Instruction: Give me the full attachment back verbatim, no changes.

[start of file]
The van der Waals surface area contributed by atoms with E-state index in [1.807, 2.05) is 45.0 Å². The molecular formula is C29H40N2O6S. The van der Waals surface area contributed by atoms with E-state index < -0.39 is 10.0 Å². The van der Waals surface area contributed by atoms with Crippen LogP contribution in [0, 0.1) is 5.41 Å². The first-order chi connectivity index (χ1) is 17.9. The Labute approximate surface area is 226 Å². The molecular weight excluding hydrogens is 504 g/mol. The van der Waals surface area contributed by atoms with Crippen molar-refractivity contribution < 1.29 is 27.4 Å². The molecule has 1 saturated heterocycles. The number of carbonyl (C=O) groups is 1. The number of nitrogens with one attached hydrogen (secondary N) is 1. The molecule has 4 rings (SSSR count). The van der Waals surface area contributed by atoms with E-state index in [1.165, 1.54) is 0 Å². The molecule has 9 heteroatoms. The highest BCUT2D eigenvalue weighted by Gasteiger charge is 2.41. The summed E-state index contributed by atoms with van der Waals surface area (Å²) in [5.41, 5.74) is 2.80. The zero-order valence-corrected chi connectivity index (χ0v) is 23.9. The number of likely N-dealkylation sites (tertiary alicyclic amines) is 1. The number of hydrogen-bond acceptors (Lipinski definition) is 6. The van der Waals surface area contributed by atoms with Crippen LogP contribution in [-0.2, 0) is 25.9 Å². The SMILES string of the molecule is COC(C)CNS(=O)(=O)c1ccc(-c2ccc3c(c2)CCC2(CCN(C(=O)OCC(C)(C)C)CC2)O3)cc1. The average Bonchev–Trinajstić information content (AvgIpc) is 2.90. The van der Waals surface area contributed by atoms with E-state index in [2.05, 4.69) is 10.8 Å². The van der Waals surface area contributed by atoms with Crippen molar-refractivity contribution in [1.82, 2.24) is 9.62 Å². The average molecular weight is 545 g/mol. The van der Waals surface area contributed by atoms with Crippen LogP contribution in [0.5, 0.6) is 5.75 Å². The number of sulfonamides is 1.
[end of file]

The van der Waals surface area contributed by atoms with E-state index in [1.807, 2.05) is 45.0 Å². The molecular formula is C29H40N2O6S. The van der Waals surface area contributed by atoms with E-state index < -0.39 is 10.0 Å². The van der Waals surface area contributed by atoms with Crippen LogP contribution in [0, 0.1) is 5.41 Å². The first-order chi connectivity index (χ1) is 17.9. The Labute approximate surface area is 226 Å². The molecular weight excluding hydrogens is 504 g/mol. The van der Waals surface area contributed by atoms with Crippen molar-refractivity contribution < 1.29 is 27.4 Å². The molecule has 1 saturated heterocycles. The number of carbonyl (C=O) groups is 1. The number of nitrogens with one attached hydrogen (secondary N) is 1. The molecule has 4 rings (SSSR count). The van der Waals surface area contributed by atoms with E-state index in [1.165, 1.54) is 0 Å². The molecule has 9 heteroatoms. The highest BCUT2D eigenvalue weighted by Gasteiger charge is 2.41. The summed E-state index contributed by atoms with van der Waals surface area (Å²) in [5.41, 5.74) is 2.80. The zero-order valence-corrected chi connectivity index (χ0v) is 23.9. The number of likely N-dealkylation sites (tertiary alicyclic amines) is 1. The number of hydrogen-bond acceptors (Lipinski definition) is 6. The van der Waals surface area contributed by atoms with Crippen LogP contribution in [-0.2, 0) is 25.9 Å². The SMILES string of the molecule is COC(C)CNS(=O)(=O)c1ccc(-c2ccc3c(c2)CCC2(CCN(C(=O)OCC(C)(C)C)CC2)O3)cc1. The average Bonchev–Trinajstić information content (AvgIpc) is 2.90. The van der Waals surface area contributed by atoms with E-state index in [2.05, 4.69) is 10.8 Å². The van der Waals surface area contributed by atoms with Crippen molar-refractivity contribution in [1.82, 2.24) is 9.62 Å². The average molecular weight is 545 g/mol. The van der Waals surface area contributed by atoms with Crippen LogP contribution in [0.5, 0.6) is 5.75 Å². The number of sulfonamides is 1.